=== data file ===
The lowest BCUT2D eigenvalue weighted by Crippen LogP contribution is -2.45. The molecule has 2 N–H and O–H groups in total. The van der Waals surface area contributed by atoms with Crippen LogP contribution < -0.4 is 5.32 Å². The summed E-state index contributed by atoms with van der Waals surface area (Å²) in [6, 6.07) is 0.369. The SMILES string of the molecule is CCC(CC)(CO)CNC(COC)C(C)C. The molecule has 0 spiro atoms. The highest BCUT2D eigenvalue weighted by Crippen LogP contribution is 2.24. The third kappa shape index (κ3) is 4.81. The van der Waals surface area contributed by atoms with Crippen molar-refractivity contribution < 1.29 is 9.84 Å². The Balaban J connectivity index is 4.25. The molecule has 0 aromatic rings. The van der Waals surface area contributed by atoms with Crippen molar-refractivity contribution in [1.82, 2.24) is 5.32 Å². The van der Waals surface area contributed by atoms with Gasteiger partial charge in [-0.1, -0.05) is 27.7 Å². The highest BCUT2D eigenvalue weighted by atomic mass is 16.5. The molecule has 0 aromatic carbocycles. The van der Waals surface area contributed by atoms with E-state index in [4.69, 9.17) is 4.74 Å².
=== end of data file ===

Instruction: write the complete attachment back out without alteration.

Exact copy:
The lowest BCUT2D eigenvalue weighted by Crippen LogP contribution is -2.45. The molecule has 2 N–H and O–H groups in total. The van der Waals surface area contributed by atoms with Crippen LogP contribution < -0.4 is 5.32 Å². The summed E-state index contributed by atoms with van der Waals surface area (Å²) in [6, 6.07) is 0.369. The SMILES string of the molecule is CCC(CC)(CO)CNC(COC)C(C)C. The molecule has 0 spiro atoms. The highest BCUT2D eigenvalue weighted by Crippen LogP contribution is 2.24. The third kappa shape index (κ3) is 4.81. The van der Waals surface area contributed by atoms with Crippen molar-refractivity contribution < 1.29 is 9.84 Å². The Balaban J connectivity index is 4.25. The molecule has 0 aromatic rings. The van der Waals surface area contributed by atoms with Crippen molar-refractivity contribution in [1.82, 2.24) is 5.32 Å². The van der Waals surface area contributed by atoms with Gasteiger partial charge in [-0.1, -0.05) is 27.7 Å². The highest BCUT2D eigenvalue weighted by atomic mass is 16.5. The molecule has 0 aromatic carbocycles. The van der Waals surface area contributed by atoms with E-state index in [4.69, 9.17) is 4.74 Å².